Strictly speaking, the Jamestown massacre didn’t actually happen in Jamestown, the first English settlement in North America’s Virginia Colony.
After arriving in 1607, colonists got on well with the locals, trading iron tools and weapons with the Powhatan Confederacy in return for food. But Chief Powhatan soon realized that the incomers hadn’t come to trade, but to steal his lands.
War broke out, but when the chiefs daughter Pocahontas was captured in 1613 he sued for peace. Her marriage to tobacco planter John Rolfe in 1614 cemented an uneasy standoff, but when the old chief died power passed to his youngest brother, the belligerent Opechancanough. Still smarting from defeats suffered in the earlier conflict, he decided it would be desirable to drive out the interlopers.
In March 1622 an Englishman murdered his close advisor, Nemattanew. Opechancanough immediately planned a surprise attack on Jamestown and outlying settlements, but even the best plans can be undone by the smallest miscalculation – in this case Opechancanough’s decision to entrust the murder of colonist Richard Pace to Pace’s Native American servant Chanco. Chanco warned his master and Pace promptly rowed across the James River to raise the alarm in Jamestown. Forewarned was forearmed, and the fortified main settlement was unscathed.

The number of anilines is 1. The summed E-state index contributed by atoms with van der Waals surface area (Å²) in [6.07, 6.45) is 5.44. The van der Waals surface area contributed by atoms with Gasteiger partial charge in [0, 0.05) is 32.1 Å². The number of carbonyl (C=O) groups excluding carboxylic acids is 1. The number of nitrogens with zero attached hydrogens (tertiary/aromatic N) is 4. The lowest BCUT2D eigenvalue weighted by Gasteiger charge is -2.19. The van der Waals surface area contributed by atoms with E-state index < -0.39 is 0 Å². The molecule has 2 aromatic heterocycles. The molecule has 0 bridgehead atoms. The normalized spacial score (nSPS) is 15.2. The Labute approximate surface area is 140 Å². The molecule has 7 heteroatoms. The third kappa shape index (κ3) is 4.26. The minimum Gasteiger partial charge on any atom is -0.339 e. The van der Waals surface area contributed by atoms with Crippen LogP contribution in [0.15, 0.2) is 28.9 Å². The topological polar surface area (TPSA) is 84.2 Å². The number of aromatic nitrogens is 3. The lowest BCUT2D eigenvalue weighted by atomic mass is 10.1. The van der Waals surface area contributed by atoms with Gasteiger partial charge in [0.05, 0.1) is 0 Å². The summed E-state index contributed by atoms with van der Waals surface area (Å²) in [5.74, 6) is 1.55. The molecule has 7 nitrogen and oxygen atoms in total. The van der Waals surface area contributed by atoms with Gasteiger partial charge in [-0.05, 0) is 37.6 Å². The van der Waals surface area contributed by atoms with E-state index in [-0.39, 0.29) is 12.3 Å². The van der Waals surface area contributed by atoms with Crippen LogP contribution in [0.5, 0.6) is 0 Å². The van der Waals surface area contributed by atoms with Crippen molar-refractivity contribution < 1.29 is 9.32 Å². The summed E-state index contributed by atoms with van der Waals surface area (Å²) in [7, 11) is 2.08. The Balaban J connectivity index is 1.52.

But there was no time to warn those in smaller communities, mainly along the James River. Native Americans appeared with provisions to sell, before seizing any weapons that came to hand and killing men, women and children. Among the places to suffer the greatest number of casualties were Henricus, Wolstenholme Town and the neighboring plantation of Martin’s Hundred. A number of settlements were abandoned in the aftermath of Opechancanough’s deadly slaughter, though his hope that the upstart English settlers would pack up their tents and steal away in the aftermath of their bloody reverse proved wildly misplaced.
When was the Jamestown Massacre: March 22 1622
Where was the Jamestown Massacre: Colony of Virginia, North America, (now Virginia, USA)
What was the Jamestown Massacre death toll: 347 settlers were killed in the coordinated attacks, around one quarter of their total number.
You should know: Revenge was sweet for the colonists and sour for the Powhatans. In 1623, after a successful campaign by the colonists that destroyed his people’s crops Chief Opechancanough requested a peace parley. Vengeful Jamestown leaders William Nicker and John Potts poisoned liquor given to the Native Americans for the ceremonial toast, killing around 200 of their number and leaving 50 survivors to be slaughtered by the less-than-hospitable hosts.